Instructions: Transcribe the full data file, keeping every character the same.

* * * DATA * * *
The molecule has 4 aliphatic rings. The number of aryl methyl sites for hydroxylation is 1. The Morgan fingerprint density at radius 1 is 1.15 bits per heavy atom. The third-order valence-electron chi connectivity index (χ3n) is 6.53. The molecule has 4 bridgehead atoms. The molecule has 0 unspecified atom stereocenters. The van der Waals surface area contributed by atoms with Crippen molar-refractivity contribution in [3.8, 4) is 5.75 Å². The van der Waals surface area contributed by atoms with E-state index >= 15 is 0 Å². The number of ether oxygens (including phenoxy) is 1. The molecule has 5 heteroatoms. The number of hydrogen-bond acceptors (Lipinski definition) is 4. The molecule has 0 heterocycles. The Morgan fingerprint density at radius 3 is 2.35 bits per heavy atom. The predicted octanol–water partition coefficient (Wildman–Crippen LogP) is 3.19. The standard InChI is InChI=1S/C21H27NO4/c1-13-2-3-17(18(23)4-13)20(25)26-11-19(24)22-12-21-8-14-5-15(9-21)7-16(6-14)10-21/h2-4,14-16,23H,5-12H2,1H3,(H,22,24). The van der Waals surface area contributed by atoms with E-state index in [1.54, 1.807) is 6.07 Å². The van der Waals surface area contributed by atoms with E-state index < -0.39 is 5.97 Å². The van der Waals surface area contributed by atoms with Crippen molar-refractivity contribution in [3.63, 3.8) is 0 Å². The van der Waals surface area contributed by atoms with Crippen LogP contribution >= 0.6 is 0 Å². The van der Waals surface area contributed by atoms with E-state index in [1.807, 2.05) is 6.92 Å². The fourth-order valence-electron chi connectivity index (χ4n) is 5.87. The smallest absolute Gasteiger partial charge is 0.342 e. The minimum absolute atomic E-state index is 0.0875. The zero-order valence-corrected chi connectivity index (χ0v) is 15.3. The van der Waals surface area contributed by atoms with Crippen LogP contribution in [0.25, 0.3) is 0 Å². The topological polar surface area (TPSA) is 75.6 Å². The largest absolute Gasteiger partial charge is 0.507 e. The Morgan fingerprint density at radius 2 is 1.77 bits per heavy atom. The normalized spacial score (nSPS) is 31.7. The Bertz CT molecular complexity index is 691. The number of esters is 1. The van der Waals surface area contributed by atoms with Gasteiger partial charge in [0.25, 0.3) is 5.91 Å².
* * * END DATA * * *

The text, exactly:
The molecule has 4 aliphatic rings. The number of aryl methyl sites for hydroxylation is 1. The Morgan fingerprint density at radius 1 is 1.15 bits per heavy atom. The third-order valence-electron chi connectivity index (χ3n) is 6.53. The molecule has 4 bridgehead atoms. The molecule has 0 unspecified atom stereocenters. The van der Waals surface area contributed by atoms with Crippen molar-refractivity contribution in [3.8, 4) is 5.75 Å². The van der Waals surface area contributed by atoms with E-state index >= 15 is 0 Å². The number of ether oxygens (including phenoxy) is 1. The molecule has 5 heteroatoms. The number of hydrogen-bond acceptors (Lipinski definition) is 4. The molecule has 0 heterocycles. The Morgan fingerprint density at radius 3 is 2.35 bits per heavy atom. The predicted octanol–water partition coefficient (Wildman–Crippen LogP) is 3.19. The standard InChI is InChI=1S/C21H27NO4/c1-13-2-3-17(18(23)4-13)20(25)26-11-19(24)22-12-21-8-14-5-15(9-21)7-16(6-14)10-21/h2-4,14-16,23H,5-12H2,1H3,(H,22,24). The van der Waals surface area contributed by atoms with E-state index in [1.54, 1.807) is 6.07 Å². The van der Waals surface area contributed by atoms with E-state index < -0.39 is 5.97 Å². The van der Waals surface area contributed by atoms with Crippen molar-refractivity contribution in [3.63, 3.8) is 0 Å². The van der Waals surface area contributed by atoms with Crippen LogP contribution >= 0.6 is 0 Å². The van der Waals surface area contributed by atoms with E-state index in [1.807, 2.05) is 6.92 Å². The fourth-order valence-electron chi connectivity index (χ4n) is 5.87. The smallest absolute Gasteiger partial charge is 0.342 e. The minimum absolute atomic E-state index is 0.0875. The zero-order valence-corrected chi connectivity index (χ0v) is 15.3. The van der Waals surface area contributed by atoms with Crippen LogP contribution in [0.25, 0.3) is 0 Å². The topological polar surface area (TPSA) is 75.6 Å². The largest absolute Gasteiger partial charge is 0.507 e. The Morgan fingerprint density at radius 2 is 1.77 bits per heavy atom. The normalized spacial score (nSPS) is 31.7. The Bertz CT molecular complexity index is 691. The number of esters is 1. The van der Waals surface area contributed by atoms with Gasteiger partial charge in [0.25, 0.3) is 5.91 Å².